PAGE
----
• Graded • [Foster's Landing] The Pledge

Pledge. Turn. Prestige.

With the escalation of hostilities between Etzos and Rhakros, a series of small walled towns is being established as a network of early warnings and defenses against Rhakros' reprisals. Only the very bravest and most formidable of characters should risk themselves on the Witches' Wilds frontier.

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Finnegan O'Connor
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[Foster's Landing] The Pledge

Sun Feb 18, 2018 1:13 am

The Pledge


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Foster's Landing - 19th Cylus, 718


There was little difference between day and night in Cylus, only that the latter was even colder than the former. Finn had approached the meeting spot shivering and hugging himself tightly, occasionally stopping to blow hot air against his freezing digits. There was nary a soul about on frozen cobblestreets, and he would’ve much preferred to speak outside if it hadn’t been so shitting cold. The trials before he’d often wondered if Ivanthe would even show up. The youngster had seemed a little jumpy and Finn didn’t have a cinnamon roll on him to buy time and loyalty with either. He certainly hoped the boy would be there. He’d make a good price to bring home to Mr. Tagley: a cherry on the proverbial cake, so to speak. But there was more to it than that. No one could replace Molly, and his conversations with Ivanthe were little more than polite interrogations so far, yet still he couldn’t entirely discard a feeling of faint kinship with the strange, skinny boy. Not that he’d soon admit it. In truth, he didn’t say much to Ivanthe at all as they reconvened, save for a stammered greeting and the suggestion to find a warmer place to talk.

Not much later, Finn pushed through the door of a small, crowded inn and waded through a sea of legs, urging Ivanthe to follow his example. After he’d squeezed past the ragtag armour of some rogue or another, there came a bait of fresh air, not yet poisoned by the scent of ale or the bitter taste of smoke. He quickly spotted an empty table in the corner where the shadows from the main hearth were the longest and strode over to claim the seats. A place closer to the fire would’ve been nicer, though there was some advantage to sitting in the shadows too. At any rate it was far better to be inside than to wander through the Zi’da cold.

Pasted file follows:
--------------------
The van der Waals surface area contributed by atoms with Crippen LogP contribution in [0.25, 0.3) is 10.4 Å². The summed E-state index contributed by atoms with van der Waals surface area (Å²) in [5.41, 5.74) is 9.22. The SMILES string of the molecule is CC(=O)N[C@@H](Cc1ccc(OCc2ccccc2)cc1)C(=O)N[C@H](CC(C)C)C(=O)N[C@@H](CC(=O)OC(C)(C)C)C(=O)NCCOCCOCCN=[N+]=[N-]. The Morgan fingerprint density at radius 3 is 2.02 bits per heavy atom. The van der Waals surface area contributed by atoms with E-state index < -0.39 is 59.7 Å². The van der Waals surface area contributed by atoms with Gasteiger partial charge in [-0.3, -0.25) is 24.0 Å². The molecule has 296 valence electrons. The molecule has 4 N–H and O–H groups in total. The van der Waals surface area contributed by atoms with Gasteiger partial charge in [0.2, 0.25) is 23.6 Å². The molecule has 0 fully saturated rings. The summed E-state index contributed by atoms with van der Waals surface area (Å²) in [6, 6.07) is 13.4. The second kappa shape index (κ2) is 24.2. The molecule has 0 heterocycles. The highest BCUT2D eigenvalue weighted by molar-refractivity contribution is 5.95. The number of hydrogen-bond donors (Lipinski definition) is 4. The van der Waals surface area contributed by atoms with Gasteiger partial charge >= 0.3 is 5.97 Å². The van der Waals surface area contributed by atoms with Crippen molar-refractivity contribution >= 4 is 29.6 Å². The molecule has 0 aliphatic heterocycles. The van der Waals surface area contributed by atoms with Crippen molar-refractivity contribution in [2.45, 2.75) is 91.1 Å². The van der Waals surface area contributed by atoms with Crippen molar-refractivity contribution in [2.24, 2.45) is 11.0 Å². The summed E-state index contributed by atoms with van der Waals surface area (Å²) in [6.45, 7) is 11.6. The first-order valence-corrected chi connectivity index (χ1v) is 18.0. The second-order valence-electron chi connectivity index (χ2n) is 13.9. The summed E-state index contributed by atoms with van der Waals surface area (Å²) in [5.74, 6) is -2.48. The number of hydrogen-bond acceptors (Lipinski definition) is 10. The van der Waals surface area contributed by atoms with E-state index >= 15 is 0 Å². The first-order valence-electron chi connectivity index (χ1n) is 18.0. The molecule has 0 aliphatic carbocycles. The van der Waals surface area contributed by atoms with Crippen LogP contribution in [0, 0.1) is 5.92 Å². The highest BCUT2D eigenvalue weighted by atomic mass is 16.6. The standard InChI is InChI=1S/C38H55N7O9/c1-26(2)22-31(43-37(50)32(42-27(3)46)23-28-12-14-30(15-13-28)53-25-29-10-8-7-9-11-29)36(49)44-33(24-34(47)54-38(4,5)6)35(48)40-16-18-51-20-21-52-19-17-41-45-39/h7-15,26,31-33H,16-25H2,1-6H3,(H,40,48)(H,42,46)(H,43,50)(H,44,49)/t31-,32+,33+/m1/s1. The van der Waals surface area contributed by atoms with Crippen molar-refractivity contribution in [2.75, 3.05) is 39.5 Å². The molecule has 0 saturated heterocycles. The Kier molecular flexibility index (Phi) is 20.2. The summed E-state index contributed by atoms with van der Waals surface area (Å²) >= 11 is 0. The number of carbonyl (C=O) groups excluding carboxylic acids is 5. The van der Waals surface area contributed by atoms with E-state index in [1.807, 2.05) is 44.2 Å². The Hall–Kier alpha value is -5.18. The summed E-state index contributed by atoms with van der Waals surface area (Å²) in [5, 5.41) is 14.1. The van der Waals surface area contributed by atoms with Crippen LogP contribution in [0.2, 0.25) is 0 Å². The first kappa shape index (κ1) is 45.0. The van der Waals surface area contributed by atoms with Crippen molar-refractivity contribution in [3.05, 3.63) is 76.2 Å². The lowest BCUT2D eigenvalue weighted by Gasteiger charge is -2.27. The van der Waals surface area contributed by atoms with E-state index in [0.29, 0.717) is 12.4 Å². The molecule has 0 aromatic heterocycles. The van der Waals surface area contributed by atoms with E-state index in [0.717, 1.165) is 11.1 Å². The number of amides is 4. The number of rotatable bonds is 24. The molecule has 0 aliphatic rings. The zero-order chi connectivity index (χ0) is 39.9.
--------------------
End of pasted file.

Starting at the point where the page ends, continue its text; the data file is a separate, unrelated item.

Unlike Zipper, who’d simply drag him off to the Etzos underground without much explanation, Finn was all too aware of the question that undoubtedly occupied Ivanthe’s mind, and he was quick to answer it. “We’re here cause I don’t want either of us to freeze to death,” he explained before Ivanthe had even had the chance to plonk his frozen bum down at the other end of the round, wobbly table. “Besides as long as we don’t draw too much attention to ourselves…” he let the noise of the inn - the laughter, the drunken chatter, the sound of sloshing ale do the rest of the work for him. “It’s safe. Wasn’t meanin’ to tell you much secret-like anyway.”

After having scanned the establishment to make doubly sure no strange glances were being shot in their direction, Finn took off his mittens and rubbed his hands furiously before turning to Ivanthe with a curious twinkle in his eyes. “And?” he asked in a hoarse voice. “Made up your mind ‘bout Etzos?”
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Ivanthe
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[Foster's Landing] The Pledge

Sun Feb 18, 2018 5:02 pm

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They met again by darkness, wrapped tight in the slicing chill of Cylus. Ivanthe had grown used to not being able to feel his body, though today was so cold that numbness was becoming actual pain; he had almost argued himself out of coming for the sole purpose of staying next to his little fire.

Almost.

It wasn’t easy finding Finnigan in the darkness, but through luck they managed to join up on one of the less crowded streets. Finn, thankfully, was just as cold as Ivanthe; the older boy stammered a question, the younger one stammered an agreement, and the two of them fled for the warm light of a nearby tavern.

Firelight and pressed bodies filled the building with heat, washing over Ivanthe like water and dragging out a quiet, relieved sigh. Finnigan threaded their way to a corner, where there was an empty table and enough room for them to breathe their own air. When they sat, Ivanthe took a moment so simply bask in the tavern warmth, unbothered by the smell of stale ale and sweat.

While he had certainly debated whether or not to meet Finn ever since the nights on the hill, it had been more a mental exercise than a real need to decide. Ivanthe had survived this long on hunches, and as soon as he’d heard the offer, he’d had a hunch he would take it.

He also had a hunch that there was more at stake on Finnigan’s end than simply wanting an extra set of quick hands, but that was neither here nor there. If anything, it made Ivanthe even more keen to hear him out; if he was valuable, he had something to bargain with.

Besides, though he hadn’t yet admitted it out loud, he had liked taking the chest. The sharp thrill of the steal was unlike anything he’d felt, but there was still a cutting voice that demanded he feel ashamed. Every person he had ever known would have punished him, he assumed, or called him wicked for daring to enjoy it even a little bit of stealing––except for Finnigan. Finnigan approved of it, but more than that, Ivanthe could see that he knew exactly how good it felt.